By Mary Owen
The Lyons Public Library is going to church, literally.
The city of Lyons recently purchased the former United Methodist Church building at Eighth and Ash streets in downtown Lyons to expand library services and provide space for community events.
“This project began a couple of years after I began working for the city,” City Administrator Mary Mitchell said.
Mitchell said the project started with a grant received through the Northwest Economic Adjustment Initiative as part of the Northwest Forest Plan and the Consolidated Appropriations Bill of 2000.
“We used the grant funding to conduct a citywide community action planning process,” she said.
Mitchell said the survey’s results showed 73 percent of the citizens in Lyons would be supportive of a community center, with youth activities at the top of the list for types of events community members wanted to see included.
An expanded library also ranked “very high” for Lyons citizens, she said.
“We adopted the Strategic Plan in 2001 and in 2005 the city received funding to perform a feasibility study to determine current and future facility needs,” Mitchell said. “The study was completed, and it was determined that the projects certainly were feasible, but unfortunately, no property or building was found to locate the facilities on.”
When the United Methodist Church property went on the market, city officials jumped at the chance to purchase the building as the future home for the library and community center.
City officials negotiated with church representative Tony Willford in Bend, with an agreement forthcoming to purchase the building for $90,000. The city paid $50,000 at closing and will pay $10,000 each year for the next four years, with funds coming from a reserve put aside for such a facility from the beginning of the process.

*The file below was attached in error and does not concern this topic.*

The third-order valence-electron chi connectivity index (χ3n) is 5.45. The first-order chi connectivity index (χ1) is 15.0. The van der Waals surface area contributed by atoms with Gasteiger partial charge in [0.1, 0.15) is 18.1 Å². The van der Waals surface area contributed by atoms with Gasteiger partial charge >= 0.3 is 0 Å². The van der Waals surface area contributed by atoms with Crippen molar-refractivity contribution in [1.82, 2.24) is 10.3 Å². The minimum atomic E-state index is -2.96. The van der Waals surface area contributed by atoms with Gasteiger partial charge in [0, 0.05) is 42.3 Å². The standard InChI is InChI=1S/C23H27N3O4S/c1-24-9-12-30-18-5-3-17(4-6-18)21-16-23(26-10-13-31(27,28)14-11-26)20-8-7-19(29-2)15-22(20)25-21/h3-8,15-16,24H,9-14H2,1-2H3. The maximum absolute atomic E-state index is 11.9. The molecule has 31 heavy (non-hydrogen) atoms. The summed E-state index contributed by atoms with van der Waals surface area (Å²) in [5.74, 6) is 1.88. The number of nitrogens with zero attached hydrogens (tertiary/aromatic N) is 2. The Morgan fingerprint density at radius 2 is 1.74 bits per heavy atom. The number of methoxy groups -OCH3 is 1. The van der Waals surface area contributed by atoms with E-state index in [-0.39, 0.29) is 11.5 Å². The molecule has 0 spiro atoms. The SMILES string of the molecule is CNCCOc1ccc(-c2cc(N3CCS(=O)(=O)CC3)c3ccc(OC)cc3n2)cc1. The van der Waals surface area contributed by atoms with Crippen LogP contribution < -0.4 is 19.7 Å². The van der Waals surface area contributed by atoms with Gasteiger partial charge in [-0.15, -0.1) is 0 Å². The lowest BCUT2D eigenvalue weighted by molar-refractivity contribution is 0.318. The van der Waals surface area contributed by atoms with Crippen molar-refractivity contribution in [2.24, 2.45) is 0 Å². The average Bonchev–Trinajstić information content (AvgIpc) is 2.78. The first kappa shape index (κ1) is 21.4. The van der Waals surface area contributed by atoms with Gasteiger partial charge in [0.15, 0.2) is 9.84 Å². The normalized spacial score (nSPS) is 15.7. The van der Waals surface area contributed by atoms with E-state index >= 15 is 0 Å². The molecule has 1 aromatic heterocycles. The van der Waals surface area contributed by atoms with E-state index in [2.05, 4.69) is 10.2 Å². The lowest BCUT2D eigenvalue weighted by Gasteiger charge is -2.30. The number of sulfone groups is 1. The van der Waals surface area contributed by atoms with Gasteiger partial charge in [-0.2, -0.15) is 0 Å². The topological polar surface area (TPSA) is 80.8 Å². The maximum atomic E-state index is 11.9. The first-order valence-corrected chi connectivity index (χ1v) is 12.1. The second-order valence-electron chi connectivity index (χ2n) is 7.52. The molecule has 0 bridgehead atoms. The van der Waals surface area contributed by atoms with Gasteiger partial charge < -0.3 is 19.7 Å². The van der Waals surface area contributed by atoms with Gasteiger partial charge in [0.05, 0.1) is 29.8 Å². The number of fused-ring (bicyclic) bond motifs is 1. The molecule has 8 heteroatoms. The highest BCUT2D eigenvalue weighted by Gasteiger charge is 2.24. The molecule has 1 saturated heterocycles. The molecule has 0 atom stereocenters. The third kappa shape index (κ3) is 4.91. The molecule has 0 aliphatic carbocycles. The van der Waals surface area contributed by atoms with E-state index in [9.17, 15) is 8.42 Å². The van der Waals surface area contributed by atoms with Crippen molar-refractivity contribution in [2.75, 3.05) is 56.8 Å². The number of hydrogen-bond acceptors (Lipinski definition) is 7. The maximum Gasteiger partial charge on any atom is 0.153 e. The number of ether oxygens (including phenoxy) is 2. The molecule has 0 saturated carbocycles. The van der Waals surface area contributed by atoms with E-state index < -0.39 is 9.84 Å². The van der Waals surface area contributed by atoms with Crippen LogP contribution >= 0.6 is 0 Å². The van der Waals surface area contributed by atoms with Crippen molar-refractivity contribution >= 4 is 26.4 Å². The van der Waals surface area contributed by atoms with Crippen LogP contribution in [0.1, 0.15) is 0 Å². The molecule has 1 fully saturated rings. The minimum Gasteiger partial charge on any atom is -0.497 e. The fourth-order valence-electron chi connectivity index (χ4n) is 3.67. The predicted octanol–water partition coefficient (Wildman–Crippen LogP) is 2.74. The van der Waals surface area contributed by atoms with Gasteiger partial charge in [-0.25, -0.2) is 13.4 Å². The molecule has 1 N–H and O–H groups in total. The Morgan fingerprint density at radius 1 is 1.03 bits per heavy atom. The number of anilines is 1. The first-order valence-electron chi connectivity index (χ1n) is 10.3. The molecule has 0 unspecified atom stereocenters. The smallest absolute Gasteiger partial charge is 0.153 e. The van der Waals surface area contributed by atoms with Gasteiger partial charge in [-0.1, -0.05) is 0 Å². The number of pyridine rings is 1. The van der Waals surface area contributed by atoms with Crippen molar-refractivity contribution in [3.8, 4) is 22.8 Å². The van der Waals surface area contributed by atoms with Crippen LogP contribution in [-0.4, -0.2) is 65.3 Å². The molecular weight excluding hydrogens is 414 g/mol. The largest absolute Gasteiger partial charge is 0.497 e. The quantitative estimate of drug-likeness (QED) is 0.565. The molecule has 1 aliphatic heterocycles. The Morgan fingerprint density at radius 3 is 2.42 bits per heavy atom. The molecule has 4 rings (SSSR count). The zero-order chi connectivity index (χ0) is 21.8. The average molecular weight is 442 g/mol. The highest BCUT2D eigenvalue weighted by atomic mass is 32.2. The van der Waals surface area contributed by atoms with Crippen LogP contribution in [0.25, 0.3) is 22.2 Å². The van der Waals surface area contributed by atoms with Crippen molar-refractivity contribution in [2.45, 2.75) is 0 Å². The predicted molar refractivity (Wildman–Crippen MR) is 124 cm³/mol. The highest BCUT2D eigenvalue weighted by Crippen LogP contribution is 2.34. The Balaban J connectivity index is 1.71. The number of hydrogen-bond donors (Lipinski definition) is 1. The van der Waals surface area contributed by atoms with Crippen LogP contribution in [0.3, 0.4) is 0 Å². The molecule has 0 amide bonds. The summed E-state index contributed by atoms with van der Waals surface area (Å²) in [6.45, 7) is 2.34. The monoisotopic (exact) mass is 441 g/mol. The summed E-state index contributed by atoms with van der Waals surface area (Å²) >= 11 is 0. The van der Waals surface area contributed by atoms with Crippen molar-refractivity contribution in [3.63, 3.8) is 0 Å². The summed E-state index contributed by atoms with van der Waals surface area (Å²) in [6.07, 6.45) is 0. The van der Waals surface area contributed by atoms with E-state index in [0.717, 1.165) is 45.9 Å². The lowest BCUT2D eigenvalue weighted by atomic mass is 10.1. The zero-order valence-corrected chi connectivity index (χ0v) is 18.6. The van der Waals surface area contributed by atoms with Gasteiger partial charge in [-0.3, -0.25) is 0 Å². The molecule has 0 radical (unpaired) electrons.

“Maintenance will be ongoing,” Mitchell said. “We believe in a ‘pay as you go’ plan that enables us to incrementally improve facilities without the need to place a levy or a bond on the ballot to raise taxes to accomplish our goals.”
Mitchell said the city hopes to open the bottom floor as a community center and move the library into the top floor of the church building by spring.
“This will provide expanded services and facilities for library users,” she said. “There will be additional computers, office space and a study area.”
Librarian Brenda Harris said the new library space will also have a reading area with a fireplace, offering patrons a place to cozy up with a good book. With the community center nearby, she hopes to have more programs available.
“I’m excited,” said Harris, a former library volunteer and library board member. “I’ve been involved with the library for 18 years, and I was beginning to think expanding the library wouldn’t happen while I was still here. I can’t wait to get started and have more space.”
The new library will have 1,169 square feet, almost 400 square feet more than the existing library, housed in the rear of the city’s offices.
The additional space will provide Harris a private office, something she has not had in her 16 years of service. Weyerhaeuser in Stayton is donating eight computers for patron, student and staff use.
Harris said library board members, staff, Friends of the Library and volunteers will help move the library’s contents from place to place. After relocating is completed, the old library space will become “home” for city council meetings.
“We’ll then have a council chamber that can adequately fit a group of citizens addressing council,” Mitchell said. The space will be, she added, “less cramped and more inviting.”
Mitchell said most of the changes to the church will be cosmetic – replacing wiring, improving handicap access and building shelves.
“We will continue to maintain the historical preservation of the building and prevent if from falling into disrepair,” she said. “This will also eliminate the potential vandalism that comes from unoccupied structures. The city also has the ability to financially maintain the building and the grounds.”
The United Methodist Church building, first built in 1893 and rebuilt after a fire in 1953, fulfills “a need for the community, the library, the church and the elected and appointed officials,” Mitchell said.